91´«Ă˝

ALA introduces new LibGuide on how to explore and use Library of Congress Digital Collections in library programming

For Immediate Release
Mon, 09/18/2023

Contact:

Hannah Arata

Communications Specialist

Public Programs Office

91´«Ă˝

harata@ala.org

CHICAGO - The 91´«Ă˝ (ALA) has released a new LibGuide designed to help library workers use Library of Congress (LOC) Digital Collections in programming and educational opportunities.

Available now on the , “Programming with Library of Congress Digital Collections,” is designed to help all types of libraries explore primary sources available from the Library of Congress online collection, and to connect with their communities through programming and educational opportunities.

The guide focuses on eight LOC collections (Arts, Civics, Folklife, History, Literature, Maps, Military Experience and STEM) with collection highlights and suggested program ideas that are accessible and adaptable for various library types and audiences.

Program ideas featured in the guide include:

  • Write the Lyrics – using sheet music from the Library of Congress’ Sheet Music of the Musical Theater Collection, participants can browse hundreds of artistic covers of sheet music and write lyrics based on the cover art.
  • Songs and Games – participants search the Library of Congress Folklife Collection for song lyrics and create their own melodies.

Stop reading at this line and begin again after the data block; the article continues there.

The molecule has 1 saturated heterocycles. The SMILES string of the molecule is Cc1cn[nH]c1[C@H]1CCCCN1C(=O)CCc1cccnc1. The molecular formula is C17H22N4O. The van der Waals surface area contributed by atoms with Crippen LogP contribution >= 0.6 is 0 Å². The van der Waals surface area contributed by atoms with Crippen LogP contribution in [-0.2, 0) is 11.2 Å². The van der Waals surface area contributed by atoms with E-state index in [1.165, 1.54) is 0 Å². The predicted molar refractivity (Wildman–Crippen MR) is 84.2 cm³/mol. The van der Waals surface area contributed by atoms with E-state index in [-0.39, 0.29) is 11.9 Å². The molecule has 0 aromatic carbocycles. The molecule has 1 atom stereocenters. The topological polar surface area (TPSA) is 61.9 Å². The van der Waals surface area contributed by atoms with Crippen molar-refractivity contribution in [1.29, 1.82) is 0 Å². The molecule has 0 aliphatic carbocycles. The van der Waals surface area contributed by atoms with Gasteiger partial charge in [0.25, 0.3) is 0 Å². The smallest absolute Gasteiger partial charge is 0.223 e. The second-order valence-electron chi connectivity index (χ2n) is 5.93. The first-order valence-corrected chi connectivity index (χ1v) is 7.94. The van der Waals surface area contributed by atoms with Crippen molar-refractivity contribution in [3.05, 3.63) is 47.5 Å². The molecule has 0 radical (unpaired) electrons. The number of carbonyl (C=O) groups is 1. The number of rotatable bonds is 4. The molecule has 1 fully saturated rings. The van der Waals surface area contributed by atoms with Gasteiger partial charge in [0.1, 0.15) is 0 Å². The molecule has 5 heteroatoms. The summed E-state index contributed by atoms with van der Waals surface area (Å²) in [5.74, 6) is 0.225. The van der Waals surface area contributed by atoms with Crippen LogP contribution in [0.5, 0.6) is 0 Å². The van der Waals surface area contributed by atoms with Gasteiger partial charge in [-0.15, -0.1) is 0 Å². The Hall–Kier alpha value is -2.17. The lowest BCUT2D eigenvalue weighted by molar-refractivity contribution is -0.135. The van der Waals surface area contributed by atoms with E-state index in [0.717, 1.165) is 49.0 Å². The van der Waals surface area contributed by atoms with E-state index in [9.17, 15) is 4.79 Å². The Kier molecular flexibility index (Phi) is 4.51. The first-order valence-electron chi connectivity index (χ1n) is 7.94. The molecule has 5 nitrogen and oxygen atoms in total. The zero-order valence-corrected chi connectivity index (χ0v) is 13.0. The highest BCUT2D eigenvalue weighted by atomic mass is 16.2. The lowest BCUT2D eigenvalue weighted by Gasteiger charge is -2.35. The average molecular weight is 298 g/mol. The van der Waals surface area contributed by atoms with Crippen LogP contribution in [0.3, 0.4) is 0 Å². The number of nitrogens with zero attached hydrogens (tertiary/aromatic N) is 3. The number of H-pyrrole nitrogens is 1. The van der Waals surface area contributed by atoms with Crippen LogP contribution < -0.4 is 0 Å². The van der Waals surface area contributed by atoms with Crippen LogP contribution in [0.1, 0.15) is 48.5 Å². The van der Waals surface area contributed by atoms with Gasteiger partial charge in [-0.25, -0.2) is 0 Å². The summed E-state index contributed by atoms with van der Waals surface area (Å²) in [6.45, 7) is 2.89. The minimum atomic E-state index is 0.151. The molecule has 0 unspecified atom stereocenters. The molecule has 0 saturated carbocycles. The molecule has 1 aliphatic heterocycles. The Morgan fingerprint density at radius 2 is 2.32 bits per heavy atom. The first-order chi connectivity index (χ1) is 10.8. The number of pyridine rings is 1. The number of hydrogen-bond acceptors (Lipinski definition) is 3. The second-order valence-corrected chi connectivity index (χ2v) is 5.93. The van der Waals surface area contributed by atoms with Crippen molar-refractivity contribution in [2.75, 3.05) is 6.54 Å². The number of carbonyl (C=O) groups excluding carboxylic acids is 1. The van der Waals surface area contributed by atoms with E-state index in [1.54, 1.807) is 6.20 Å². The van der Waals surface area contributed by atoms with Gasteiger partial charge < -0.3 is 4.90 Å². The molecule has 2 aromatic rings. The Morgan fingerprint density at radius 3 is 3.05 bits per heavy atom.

• Native Treaties and Land Cessions - Using the Civics collection’s “Indian land cessions in the United States” document, participants can investigate their state’s treaties agreed upon with the native nations of that land – asking the questions of what was the original treaty and how has that treaty been upheld over time?
  • Women and the Military – using items in the LOC’s Clara Barton Collection, participants can discuss their findings and how the roles that women fulfilled in assisting military efforts has changed over time.

The LibGuide is authored by Soline Holmes, librarian and Information Services Department chair at Academy of the Sacred Heart (Louisiana); Sarah H. Northam, director of research & instruction at Velma K. Waters Library on the campus of Texas A&M University-Commerce; and Rebecca Stanwick, assistant teaching professor and reference and instruction librarian at Bowling Green (Ohio) State.

ALA received funding from the Library of Congress to develop this resource guide. Through TPS, the Library of Congress offers classroom materials and professional development to help teachers and librarians effectively use primary sources from the Library's vast digital collections in their teaching and programming. Since 2006, the Library of Congress has awarded Teaching with Primary Sources grants through its TPS Partner Program, to build a nationwide network of organizations that deliver educational programming and create teaching materials and tools based on the Library’s digitized primary sources and other online resources. Each year, members of this network, called the, support tens of thousands of learners to build knowledge, engagement, and critical thinking skills with items from the Library’s collections.

About the 91´«Ă˝

The 91´«Ă˝ (ALA) is the foremost national organization providing resources to inspire library and information professionals to transform their communities through essential programs and services. For more than 140 years, the ALA has been the trusted voice for academic, public, school, government and special libraries, advocating for the profession and the library’s role in enhancing learning and ensuring access to information for all. For more information, visit ala.org.